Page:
First Move by the French Competition Authority to Analyze Non-Reportable Mergers under Article 101

May 21, 2024

On May 2, 2024, the French Competition Authority (“FCA”) issued a decision following the post-closing review of several non-reportable mergers in the French meat-cutting sector under Article 101 of the Treaty on the Functioning of the European Union (“TFEU”) (the “Decision”, made public on May 15, 2024).[1]

Although the case was ultimately dismissed due to lack of evidence, this is the first time that the FCA analyzes non reportable transactions under article 101 TFEU, following a broad interpretation of the European Court of Justice (“ECJ”)’s Towercast precedent.


Article 101 and 102 TFEU are ex post antitrust law tools used to sanction undertakings which have entered into anticompetitive agreements (101 TFEU) [2] or abused their dominant position (102 TFEU). [3] By contrast, EU merger control rules provide for an ex ante review of transactions meeting certain thresholds prior to their implementation. The same is true at national level in (almost all) EU countries. Since the entry into force of the merger regulation in 1989, this traditional distinction between ex post antitrust review and ex ante EU merger control review has structured the enforcement of competition rules under the assumption that both set of rules apply in an alternative – not in a cumulative - manner.  In the 70’s, the ECJ had ruled in the Continental Can case  that the Commission could legally apply [Article 102] TFEU to mergers.[4] However, the EU merger control regime was not yet applicable.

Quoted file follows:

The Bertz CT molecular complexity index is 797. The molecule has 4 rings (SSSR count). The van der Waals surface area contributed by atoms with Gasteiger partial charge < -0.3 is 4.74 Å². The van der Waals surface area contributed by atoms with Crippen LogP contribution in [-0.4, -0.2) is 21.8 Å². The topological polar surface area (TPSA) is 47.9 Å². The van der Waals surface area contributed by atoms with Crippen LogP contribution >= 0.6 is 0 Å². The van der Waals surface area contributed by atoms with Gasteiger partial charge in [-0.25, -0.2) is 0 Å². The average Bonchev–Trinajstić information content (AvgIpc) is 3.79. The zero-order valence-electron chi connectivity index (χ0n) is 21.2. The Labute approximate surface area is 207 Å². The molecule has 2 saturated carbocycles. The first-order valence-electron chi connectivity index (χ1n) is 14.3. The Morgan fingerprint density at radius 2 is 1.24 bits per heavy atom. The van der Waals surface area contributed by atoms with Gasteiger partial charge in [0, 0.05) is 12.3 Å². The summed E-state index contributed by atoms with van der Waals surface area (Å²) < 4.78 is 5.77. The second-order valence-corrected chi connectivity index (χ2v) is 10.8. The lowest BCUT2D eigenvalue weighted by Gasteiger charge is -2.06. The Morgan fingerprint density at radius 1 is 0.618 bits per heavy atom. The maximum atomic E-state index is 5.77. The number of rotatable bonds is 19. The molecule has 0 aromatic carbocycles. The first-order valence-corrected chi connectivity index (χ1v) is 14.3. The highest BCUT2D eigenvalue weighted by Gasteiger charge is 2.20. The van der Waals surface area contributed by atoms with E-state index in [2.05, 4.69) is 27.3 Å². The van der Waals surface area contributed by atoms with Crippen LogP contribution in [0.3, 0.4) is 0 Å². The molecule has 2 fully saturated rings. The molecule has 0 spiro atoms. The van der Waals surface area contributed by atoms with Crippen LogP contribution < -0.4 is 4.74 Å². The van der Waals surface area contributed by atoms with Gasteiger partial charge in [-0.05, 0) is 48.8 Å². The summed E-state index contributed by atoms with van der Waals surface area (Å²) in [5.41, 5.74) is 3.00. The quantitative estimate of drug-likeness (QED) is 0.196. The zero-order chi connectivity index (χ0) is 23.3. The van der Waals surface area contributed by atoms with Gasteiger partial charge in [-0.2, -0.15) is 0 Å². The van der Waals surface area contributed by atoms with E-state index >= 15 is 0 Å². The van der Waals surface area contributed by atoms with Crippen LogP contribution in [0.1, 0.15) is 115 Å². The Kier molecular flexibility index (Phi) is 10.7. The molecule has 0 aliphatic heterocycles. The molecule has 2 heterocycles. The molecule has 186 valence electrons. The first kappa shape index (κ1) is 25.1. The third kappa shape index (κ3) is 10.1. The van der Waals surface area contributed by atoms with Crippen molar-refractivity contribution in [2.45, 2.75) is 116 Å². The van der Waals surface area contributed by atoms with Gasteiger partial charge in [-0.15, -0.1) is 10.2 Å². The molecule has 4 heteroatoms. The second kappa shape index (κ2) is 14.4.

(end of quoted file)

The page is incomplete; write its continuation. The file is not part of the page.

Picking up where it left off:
The Continental Can precedent remained isolated for more than 60 years until, in 2023, when the ECJ found in the Towercast case that non-reportable mergers can be reviewed ex post using antitrust law provisions.[5]  

In particular, in the Towercast case, the ECJ clarified that competition authorities (in this case, the FCA) could review acquisitions by dominant undertakings under abuse of dominance rules (i.e. article 102 TFEU and corresponding national provisions), provided said acquisitions were not initially subject to EU or national ex ante merger control and were not reviewed under merger control rules (following referral).

The FCA investigation

In 2015, three French meat-cutting companies, Akiolis, Saria and Verdannet (the “Companies”) entered into several asset swap transactions which materialized in the form of five mergers.[6] None of these mergers were subject to an ex ante merger review by the FCA as they did not exceed the applicable turnover thresholds (see Articles L.430-2 and L.430-3 of the French Commercial code).

In 2019, the FCA initiated ex officio Article 101 TFEU proceedings relating to these merger agreements based on suspicions of alleged anticompetitive geographic market sharing practices between the Companies.

In its Decision, which ended a five-year investigation, the FCA dismissed the case due to lack of evidence. The FCA found that the information exchange between the Companies did not lead to an anticompetitive plan to allocate geographic markets, insofar as the information exchange took place solely in the context of preparatory discussions for the mergers. Second, the FCA found that the merger agreements did not have an anticompetitive object but rather aimed to improve the competitiveness of the Companies. Also, in parallel to the alleged anticompetitive discussions, the Companies continued to exert competitive pressure on each other in order to secure the most advantageous deal. Last, the information in the case file did not allow for an analysis of the effects of the agreements on the relevant meat-cutting market.